Over 70,000 people have applied to work at my bridesmaid-for-hire business — here's how I decide who to hire thumbnail

Over 70,000 people have applied to work at my bridesmaid-for-hire business — here’s how I decide who to hire

  • Jen Glantz is an entrepreneur and founder of the company Bridesmaid for Hire.
  • Since starting her business in 2014, Glantz has fielded over 70,000 applications from paid bridesmaid hopefuls.
  • Glantz says she scans applications quickly for key details, and then conducts a long interview process to get to know each candidate.
  • Visit the Business section of Insider for more stories.

Soon after I started my business Bridesmaid for Hire, clients were requesting something I truly wasn’t prepared to offer. I was the world’s first person offering a service where brides could hire me to show up at their wedding, pretend to know them from some point in their life, and be their bridesmaid for the day. All of a sudden, clients were asking if they could hire me and additional professional bridesmaids as well.

I was a solo-preneur and didn’t know how to hire a team for a job that I’d just invented. So, I decided to start by simply sharing the news that I was hiring people on social media and my website. After only a few weeks, I received thousands of job applications from people all over the world.

Over six years after starting this business, I’ve had over 70,000 people apply to work for me. I’ve both hired and fired over the years — the job isn’t as glamorous or as easy as it looks. I even found a way to monetize the audience of people who were interested in working for me and bring in an additional revenue stream for my business.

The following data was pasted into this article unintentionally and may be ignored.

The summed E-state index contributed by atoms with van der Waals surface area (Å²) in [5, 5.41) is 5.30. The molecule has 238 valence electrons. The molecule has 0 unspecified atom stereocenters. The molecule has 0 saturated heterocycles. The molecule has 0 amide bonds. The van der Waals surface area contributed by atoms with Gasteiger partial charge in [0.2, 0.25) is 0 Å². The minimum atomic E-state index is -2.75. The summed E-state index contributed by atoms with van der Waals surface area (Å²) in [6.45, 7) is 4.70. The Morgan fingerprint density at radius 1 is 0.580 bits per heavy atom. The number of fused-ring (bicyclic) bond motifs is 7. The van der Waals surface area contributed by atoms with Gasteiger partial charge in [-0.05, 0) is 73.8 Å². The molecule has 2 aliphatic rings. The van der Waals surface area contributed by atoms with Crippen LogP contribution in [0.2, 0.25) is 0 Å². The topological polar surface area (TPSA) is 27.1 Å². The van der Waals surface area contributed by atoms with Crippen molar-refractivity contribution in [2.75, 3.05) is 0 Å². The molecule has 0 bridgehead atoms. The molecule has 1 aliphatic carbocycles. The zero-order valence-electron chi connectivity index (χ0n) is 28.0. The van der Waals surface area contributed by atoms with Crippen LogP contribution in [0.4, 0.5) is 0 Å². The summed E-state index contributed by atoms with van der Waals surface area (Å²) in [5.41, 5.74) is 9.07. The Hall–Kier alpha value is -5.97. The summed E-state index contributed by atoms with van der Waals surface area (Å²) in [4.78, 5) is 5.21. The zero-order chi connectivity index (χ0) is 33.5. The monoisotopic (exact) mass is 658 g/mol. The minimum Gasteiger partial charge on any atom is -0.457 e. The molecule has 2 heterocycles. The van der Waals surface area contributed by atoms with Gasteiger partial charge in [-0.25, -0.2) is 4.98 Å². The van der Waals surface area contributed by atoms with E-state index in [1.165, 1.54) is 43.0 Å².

Now, I have a streamlined hiring process. Here’s how I vet and select applicants to join my small business. 

Scanning applications for key details 

With thousands of people applying to work for my company every month, going through each application is nearly impossible. To organize the hiring process, I scan the applications for key details and keywords that are applicable to what kind of experience the ideal candidate should have.

While a lot of people think the number one job requirement to work for my company is that they’ve been a bridesmaid a handful of times, it actually isn’t something I weigh heavily in my vetting process.

Instead, I like to find people who have experience in sales (so they have top communication skills and the ability to read and react to situations), working in high-stress environments (because what wedding isn’t high-stress?), and work well with groups of people (whether they’ve managed teams or worked one-on-one with lots of people before).

Even though thousands of people apply monthly, only a handful of applicants end up being considered. 

When you’re hiring for a position, it’s important to be clear on what skills are must-haves and what experience is non-negotiable versus simply a plus. It will make the hiring process easier and more efficient.